Sunday, March 22, 2009

Dutch Oven Apple and Orange Chicken

Last week, I made the Dutch Oven Seafood Chowder, and I also blogged about it in my other blog, Mo' boy, when I talked about Church Food. It was kind of an overview of the LDS Church Welfare system from my perspective.

Well, yesterday, I did another dish of the same sort of thing. A frugal dish, made from staples, that tasted delicious.

One of the things that they do as you start to get food assistance, is they give you this recipe book. It's full of really good basic recipes of dishes you can make with a few simple ingredients. It's got a lot of good advice on just simple cooking skills. Like, if you're used to just pulling out the bisquick to make biscuits, then you can use this recipe book to mix up your own bisquick. Really good solid stuff. In other words, they don't just give you food, they also hope that you'll learn a bit more about how to cook it, so you're better prepared to take care of your family.

Anyway, I was flipping through this recipe book, and there's some really cool stuff in it. I came across this recipe for "Apple and Orange Pork Chops".

Well, it turns out that we didn't have any pork chops, but we did have chicken, so I redid it. I can never leave a recipe alone, of course, so there are some extra herbs and spices in it, too.

It was also a lot of fun because Brendon and his friend helped me prep the food and cook it.

Dutch Oven Apple and Orange Chicken

18-20 coals below, to start, then
8-9 coals below
16-18 coals above, to bake

~1 lb chicken, without bones, cubed
1 onion, sliced
2 cloves of garlic, minced (about 1-2 Tbsp)
Salt and Pepper
Olive Oil

1 Cup uncooked rice
2 cups water
1 large apple, peeled and diced
2 Oranges, peeled separated and diced
Zest of one orange

Your choice of herbs and spices. We used:

This is actually a very easy dish to make. You do it in two steps.

First, I partially thawed the chicken and lit up the coals. I think it's a little easier to slice and dice chicken when it's still partly frozen. That's just me... I had Brendon and his friend start on the chicken, while I sliced up the onions. One of these days I'll blog about the many ways I've seen to slice up onions.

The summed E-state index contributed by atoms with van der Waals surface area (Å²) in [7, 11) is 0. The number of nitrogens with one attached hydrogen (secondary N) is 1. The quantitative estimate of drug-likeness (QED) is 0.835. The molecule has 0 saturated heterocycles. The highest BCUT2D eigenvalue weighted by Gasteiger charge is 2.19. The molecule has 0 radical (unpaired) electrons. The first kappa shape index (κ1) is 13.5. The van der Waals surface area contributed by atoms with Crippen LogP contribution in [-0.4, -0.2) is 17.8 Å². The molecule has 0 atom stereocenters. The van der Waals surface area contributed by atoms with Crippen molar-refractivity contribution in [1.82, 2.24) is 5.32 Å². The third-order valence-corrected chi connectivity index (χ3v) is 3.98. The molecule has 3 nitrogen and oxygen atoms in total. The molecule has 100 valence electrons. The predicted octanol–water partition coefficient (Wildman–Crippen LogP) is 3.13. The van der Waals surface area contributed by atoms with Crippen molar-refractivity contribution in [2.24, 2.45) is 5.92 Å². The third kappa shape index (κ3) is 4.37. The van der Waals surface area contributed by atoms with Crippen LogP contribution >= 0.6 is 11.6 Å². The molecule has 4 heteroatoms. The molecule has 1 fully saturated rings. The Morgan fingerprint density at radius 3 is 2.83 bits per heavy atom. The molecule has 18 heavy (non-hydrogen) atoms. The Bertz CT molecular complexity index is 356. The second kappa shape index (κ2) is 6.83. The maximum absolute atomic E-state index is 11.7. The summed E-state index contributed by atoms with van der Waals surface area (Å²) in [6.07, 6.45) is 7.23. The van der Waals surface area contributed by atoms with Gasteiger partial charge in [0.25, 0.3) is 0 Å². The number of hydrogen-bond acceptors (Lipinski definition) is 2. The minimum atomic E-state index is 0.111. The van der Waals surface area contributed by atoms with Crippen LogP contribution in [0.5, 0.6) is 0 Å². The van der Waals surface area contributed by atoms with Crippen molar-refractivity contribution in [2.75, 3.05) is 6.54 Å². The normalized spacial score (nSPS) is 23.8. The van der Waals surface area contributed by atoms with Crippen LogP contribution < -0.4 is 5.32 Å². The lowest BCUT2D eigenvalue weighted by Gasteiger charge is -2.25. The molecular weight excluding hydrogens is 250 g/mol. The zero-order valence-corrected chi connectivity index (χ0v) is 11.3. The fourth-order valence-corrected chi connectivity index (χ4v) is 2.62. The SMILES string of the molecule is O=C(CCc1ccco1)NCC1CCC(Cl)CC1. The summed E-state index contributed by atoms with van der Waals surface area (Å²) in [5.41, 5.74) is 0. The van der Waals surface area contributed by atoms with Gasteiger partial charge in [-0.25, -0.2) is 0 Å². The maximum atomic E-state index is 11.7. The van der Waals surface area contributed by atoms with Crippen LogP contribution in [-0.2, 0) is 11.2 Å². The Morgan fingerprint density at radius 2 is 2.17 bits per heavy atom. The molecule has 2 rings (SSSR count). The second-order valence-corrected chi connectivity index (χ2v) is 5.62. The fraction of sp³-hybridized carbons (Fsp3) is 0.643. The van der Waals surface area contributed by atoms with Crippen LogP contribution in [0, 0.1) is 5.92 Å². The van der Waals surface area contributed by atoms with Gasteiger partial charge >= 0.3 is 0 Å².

They actually handled the knives pretty well. That would be another good topic for a blog posting. How to use a knife. There are a lot of good YouTube videos on that. That's how I learned.

I also showed them how to split open the garlic with the flat of the knife and they thought that was really cool. Mincing it by rocking the knife was fun, too.

Then we put the onions, the garlic, and the chicken in the open pot on the coals, and let that start to brown. It took a little while. I recommend using more coals rather than less. While it was browning, the young chefs took a break on the trampoline.

Then, as it was browning, it was time to work on the other ingredients. We zested, then peeled the oranges. We separated them and diced them. We peeled the apples, then sliced and diced them up.
Soon, the chicken and onions were ready. The onions were translucent, and getting a brown edge, and the chicken was cooked and brown. We put in the rice, the water, and the fruits, and stirred it all up. We pulled some coals from the bottom to put on top, and added more coals on top. I also had a side fire going to keep fresh coals for replenishing. Also, from this point on, we were cautious about opening up the lid. If you let too much moisture escape, then the rice doesn't cook as well.

Then we went inside and chose up some herbs and spices. I think we did a pretty good job, but I think in retrospect I would have gone with a different set. I might have gone for the more "sweet spices", like nutmeg with the cinnamon. And maybe just a touch of cayenne for some edge.
About 45 minutes later, it was done.

Brendon's friend said it had a really cool chinese taste. I think that was because of the oranges. It was both sweet and savory.

And the really sweet part was cooking with my son!


  1. Mark
    I tried Dutch oven Apple and Orange Chicken last night. I was very good my wife said I will have to save the recipe.


  2. Hey, thanks for posting! I'm glad you liked it.

  3. How many people does this recipe feed??

  4. When do you add the spices and how much?

  5. I've read that adding herbs toward the end of the cooking process is better, because they don't get the flavor "cooked out" of them. I've also heard that adding spices earlier allows their flavor to "cook in"...

    I've not yet found a big difference. In this case, we added them pretty soon after we added the rice, because we didn't want to lift the lid much once the rice was there.




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